Australia’s accounting bodies have joined forces to advocate for a more efficient and better harmonised regulatory system for advisers.
Three accounting bodies – CPA Australia, the Institute of Public Accountants and Chartered Accountants Australia and New Zealand – have launched a review of the regulation of financial and tax advice, aiming to reduce complexity in the regulatory frameworks for advisory services.
The chief executive of CA ANZ, Rick Ellis, says one of the lessons revealed in the Hayne Royal Commission report was the extreme complexity of the current framework.
The three bodies will work together to review definitions and licensing regimes in an effort to harmonise obligations where members operate under multiple regulatory frameworks to provide services to their clients.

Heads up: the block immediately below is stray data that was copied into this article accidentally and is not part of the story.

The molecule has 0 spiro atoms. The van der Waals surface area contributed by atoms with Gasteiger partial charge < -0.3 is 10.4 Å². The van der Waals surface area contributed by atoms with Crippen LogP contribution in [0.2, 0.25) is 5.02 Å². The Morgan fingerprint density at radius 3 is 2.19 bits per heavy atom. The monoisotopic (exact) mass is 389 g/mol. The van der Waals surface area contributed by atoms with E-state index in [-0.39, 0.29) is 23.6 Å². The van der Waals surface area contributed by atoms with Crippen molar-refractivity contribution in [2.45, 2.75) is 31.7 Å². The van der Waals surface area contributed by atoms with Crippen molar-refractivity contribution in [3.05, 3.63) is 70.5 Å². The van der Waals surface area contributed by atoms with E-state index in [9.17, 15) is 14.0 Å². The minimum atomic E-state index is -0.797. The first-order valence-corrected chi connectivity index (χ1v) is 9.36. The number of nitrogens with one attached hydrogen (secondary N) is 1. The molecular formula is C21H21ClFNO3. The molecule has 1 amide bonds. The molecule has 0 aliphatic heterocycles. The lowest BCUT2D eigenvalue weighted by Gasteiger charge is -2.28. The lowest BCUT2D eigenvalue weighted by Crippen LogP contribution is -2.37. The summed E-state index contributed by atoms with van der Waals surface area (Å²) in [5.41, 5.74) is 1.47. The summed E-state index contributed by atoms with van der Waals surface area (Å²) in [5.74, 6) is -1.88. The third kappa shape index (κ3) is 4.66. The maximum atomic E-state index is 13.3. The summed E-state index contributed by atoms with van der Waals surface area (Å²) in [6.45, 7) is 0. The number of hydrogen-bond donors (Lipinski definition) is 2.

IPA chief executive Andrew Conway says: “Our shared goal is to reduce the regulatory burden on our members, so we retain financial advisers in the industry.
“For the first time in the best part of two decades we are at risk of creating an advice gap in the market.”
The bodies argue that following years of legislative change, increasing regulation and compliance requirements have become the norm for professional accountants providing advisory services.
This has increased the cost and time burden associated with providing services.
The group says there is a risk that the system will become increasingly complex, as a result of FASEA’s new educational and professional standards, the current review of the Tax Practitioners Board and the implementation of the Royal Commission recommendations.
One of the first areas the group will focus on is how to support and encourage accountants who practice under a limited or full Australian Financial Services Licence to continue providing financial planning advisory services.
The group is seeking member feedback.